PG POLICE REFUSE TO DISCLOSE MISCONDUCT RECORDS: In an article that appears in Maryland Reporter, Allison Mollenkamp of the Capital News Service reports that the Prince George’s County Police Department has refused to disclose police misconduct records, despite a new state law that was intended, according to its sponsor, to open such records to the public and the media. Lawmakers and advocates for the legislation, known as Anton’s Law, said its intent was always for public disclosure of these records, which were previously hidden from the public.
REFORMING THE FILIBUSTER: U.S. Sen. Chris Van Hollen, D-Md., Friday said he agrees with President Joe Biden’s recent suggestion that the Senate should either reform or eliminate the filibuster rule. Democrats are trying to pass legislation to expand voting rights protections, key social safety net programs, and make expansive infrastructure improvements. Bryan Renbaum reports in Maryland Reporter.
B’MORE 911 DIVERSION PROGRAM SHOWS PROMISE: More than 400 calls to 911 in Baltimore since June were sent to a new diversion program meant to connect people threatening suicide or undergoing crisis with mental health professionals instead of police officers, Phil Davis reports in the Sun. Officials said the program designed to prevent potentially deadly encounters between at-risk residents and officers showed promise.
CHILD CARE PROVIDERS SEE DELAY IN GETTING AID: With little notice, the Maryland State Department of Education dropped its Sept. 30 target for processing $155 million in federal grants to prop up 5,180 child care providers reeling under the pandemic-induced weight of lost business and added costs, Jeff Barker reports for the Sun.
WHO WILL REPLACE FROSH? As falling political dominoes go, the announcement Thursday by Attorney General Brian E. Frosh (D) that he won’t seek a third term in 2022 — and plans to retire from politics altogether after 36 years as an elected official — is a big one. Several ambitious politicians were awaiting Frosh’s decision with bated breath, writes Josh Kurtz for Maryland Matters.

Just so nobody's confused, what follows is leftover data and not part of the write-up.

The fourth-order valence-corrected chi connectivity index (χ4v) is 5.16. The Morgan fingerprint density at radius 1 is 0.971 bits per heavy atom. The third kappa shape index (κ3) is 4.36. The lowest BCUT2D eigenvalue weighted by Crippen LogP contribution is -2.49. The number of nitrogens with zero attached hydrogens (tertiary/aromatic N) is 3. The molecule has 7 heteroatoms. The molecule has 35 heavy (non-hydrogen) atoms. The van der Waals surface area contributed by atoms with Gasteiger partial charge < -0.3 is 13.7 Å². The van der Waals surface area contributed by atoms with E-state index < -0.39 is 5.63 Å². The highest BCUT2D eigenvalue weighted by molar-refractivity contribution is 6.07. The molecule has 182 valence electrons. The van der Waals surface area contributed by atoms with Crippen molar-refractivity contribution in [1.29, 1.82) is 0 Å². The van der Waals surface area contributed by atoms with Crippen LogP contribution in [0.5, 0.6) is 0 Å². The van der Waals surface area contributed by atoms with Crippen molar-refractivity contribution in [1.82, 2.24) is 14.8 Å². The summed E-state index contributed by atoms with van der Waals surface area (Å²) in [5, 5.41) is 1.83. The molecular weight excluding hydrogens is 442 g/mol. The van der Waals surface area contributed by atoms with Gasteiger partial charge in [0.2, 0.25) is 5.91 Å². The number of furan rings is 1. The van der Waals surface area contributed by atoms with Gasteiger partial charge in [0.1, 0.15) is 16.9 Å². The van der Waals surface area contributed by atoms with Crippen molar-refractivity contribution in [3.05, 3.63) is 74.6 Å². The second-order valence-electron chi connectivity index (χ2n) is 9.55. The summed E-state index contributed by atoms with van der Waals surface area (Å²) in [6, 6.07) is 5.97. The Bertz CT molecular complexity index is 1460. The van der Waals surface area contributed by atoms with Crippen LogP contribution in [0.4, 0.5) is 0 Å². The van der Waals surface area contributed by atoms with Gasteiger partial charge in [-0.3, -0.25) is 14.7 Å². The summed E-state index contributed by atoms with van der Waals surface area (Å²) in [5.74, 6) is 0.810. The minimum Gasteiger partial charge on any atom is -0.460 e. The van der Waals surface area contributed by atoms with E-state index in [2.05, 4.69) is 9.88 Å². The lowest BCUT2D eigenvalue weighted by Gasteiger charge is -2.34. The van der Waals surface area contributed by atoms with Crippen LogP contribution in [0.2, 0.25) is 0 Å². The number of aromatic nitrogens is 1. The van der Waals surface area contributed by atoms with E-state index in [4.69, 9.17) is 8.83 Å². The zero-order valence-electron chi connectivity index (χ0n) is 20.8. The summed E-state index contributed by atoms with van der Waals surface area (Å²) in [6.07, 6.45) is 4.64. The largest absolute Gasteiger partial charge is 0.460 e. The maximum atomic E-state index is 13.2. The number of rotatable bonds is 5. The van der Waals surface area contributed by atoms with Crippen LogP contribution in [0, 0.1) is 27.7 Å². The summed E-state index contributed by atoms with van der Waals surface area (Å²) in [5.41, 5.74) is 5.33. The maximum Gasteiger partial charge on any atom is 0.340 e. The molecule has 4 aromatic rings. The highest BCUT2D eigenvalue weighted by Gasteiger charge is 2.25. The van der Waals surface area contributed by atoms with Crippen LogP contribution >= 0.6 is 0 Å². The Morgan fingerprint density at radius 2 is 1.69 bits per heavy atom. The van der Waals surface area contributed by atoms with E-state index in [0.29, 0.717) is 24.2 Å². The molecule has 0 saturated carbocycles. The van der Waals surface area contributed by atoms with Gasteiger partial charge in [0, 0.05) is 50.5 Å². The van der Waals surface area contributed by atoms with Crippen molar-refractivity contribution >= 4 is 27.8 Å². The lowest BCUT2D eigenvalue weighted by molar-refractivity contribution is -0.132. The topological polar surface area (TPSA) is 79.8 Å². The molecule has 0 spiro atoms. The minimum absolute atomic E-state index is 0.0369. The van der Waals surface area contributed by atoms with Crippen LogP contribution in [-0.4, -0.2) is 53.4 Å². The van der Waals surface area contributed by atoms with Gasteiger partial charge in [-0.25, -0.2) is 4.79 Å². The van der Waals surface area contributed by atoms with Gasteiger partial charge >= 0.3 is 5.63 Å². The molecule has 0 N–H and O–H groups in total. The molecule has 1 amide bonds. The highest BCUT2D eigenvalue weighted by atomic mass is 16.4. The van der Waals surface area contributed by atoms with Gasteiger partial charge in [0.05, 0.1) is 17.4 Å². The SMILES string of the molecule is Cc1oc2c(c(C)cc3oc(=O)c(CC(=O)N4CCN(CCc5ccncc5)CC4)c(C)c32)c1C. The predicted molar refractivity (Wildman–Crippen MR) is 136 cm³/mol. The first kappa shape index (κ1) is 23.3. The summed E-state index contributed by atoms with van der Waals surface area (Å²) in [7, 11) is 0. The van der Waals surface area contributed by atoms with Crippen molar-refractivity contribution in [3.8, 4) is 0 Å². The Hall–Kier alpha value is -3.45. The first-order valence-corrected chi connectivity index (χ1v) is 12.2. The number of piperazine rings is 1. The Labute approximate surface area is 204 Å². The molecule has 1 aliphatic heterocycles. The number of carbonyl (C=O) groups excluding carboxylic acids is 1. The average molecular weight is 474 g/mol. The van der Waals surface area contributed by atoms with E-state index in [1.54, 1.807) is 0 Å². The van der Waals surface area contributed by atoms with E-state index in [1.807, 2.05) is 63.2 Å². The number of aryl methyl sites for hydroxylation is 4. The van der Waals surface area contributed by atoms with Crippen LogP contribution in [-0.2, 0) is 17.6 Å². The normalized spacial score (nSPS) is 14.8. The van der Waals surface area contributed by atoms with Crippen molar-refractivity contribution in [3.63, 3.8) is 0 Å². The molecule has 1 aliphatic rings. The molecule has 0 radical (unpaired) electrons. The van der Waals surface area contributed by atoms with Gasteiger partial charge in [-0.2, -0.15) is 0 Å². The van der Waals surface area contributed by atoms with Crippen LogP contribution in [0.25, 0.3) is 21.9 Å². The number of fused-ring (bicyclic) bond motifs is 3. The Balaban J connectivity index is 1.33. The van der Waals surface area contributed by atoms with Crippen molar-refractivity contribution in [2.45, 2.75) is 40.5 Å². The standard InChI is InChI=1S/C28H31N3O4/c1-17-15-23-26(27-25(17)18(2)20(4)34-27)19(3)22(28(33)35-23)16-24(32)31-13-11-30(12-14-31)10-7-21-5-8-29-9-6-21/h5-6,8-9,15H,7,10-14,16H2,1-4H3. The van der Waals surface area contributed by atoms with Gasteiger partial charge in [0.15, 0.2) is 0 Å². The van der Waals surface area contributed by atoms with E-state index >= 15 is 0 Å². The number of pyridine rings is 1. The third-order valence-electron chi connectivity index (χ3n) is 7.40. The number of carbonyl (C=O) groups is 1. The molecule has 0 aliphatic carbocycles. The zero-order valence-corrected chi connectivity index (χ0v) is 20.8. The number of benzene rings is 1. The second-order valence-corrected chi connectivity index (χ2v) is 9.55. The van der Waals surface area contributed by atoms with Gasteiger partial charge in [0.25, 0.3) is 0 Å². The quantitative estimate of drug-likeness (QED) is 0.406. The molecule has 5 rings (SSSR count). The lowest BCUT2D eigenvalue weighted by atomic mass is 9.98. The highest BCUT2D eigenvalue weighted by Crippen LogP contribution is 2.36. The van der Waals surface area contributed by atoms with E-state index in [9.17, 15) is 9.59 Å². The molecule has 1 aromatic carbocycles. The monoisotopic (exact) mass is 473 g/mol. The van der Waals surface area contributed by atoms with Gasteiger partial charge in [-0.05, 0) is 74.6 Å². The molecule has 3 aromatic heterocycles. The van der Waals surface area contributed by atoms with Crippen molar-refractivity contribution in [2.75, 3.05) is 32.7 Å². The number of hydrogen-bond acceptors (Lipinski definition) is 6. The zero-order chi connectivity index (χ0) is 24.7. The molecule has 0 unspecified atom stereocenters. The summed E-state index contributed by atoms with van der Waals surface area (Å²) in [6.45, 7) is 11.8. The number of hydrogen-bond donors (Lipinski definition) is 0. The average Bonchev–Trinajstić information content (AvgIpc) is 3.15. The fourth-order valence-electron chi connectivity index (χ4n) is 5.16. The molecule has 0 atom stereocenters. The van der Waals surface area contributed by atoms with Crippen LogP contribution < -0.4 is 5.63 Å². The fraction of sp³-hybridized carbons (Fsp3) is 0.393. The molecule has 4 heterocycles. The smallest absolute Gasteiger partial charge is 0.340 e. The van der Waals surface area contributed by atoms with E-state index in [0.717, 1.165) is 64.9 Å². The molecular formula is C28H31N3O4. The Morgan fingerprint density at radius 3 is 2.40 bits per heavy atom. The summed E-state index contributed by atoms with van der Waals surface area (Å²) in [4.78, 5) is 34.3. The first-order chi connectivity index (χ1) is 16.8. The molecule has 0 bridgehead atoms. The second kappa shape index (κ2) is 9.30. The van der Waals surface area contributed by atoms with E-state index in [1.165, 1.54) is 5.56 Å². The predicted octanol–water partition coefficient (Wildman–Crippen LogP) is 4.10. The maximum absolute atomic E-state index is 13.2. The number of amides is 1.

U.S. REP. BROWN HOPES TO: U.S. Rep. Anthony G. Brown, a Prince George’s County Democrat and former lieutenant governor, will run for attorney general of Maryland next year, Bryn Stole of the Sun reports.
W.VA. OFFICIALS WELCOME WESTERN MARYLAND: Gov. Jim Justice took to video Friday to preach annexation to the residents of Maryland’s three westernmost counties, embracing a quixotic request in official letters from five Maryland state lawmakers that West Virginia consider absorbing Garrett, Allegany and Washington counties, Bryn Stole reports in the Sun.
- Justice was joined by West Virginia Speaker of the House Roger Hanshaw (R) and Senate President Craig Blair (R), who also supported the secession of Garrett, Allegany and Washington counties to their neighbor, Danielle Gaines reports for Maryland Matters.
TWO WITHDRAW ANNEXATION SUPPORT: Maryland Del. Jason Buckel and Sen. George Edwards issued a letter Friday afternoon withdrawing all support for an effort to explore the annexation of Allegany, Garrett and Washington counties into West Virginia, Greg Larry reports for the Cumberland Times-News.
B’MORE OVERSIGHT BOARD CANCELS MEETING AFTER IG WAIVES PRIVACY: An oversight board for Baltimore Inspector General Isabel Mercedes Cumming canceled next week’s meeting evaluating her performance after Cumming waived her privacy rights and advocated for the meeting to be open to the public, reports Phil Davis for the Sun.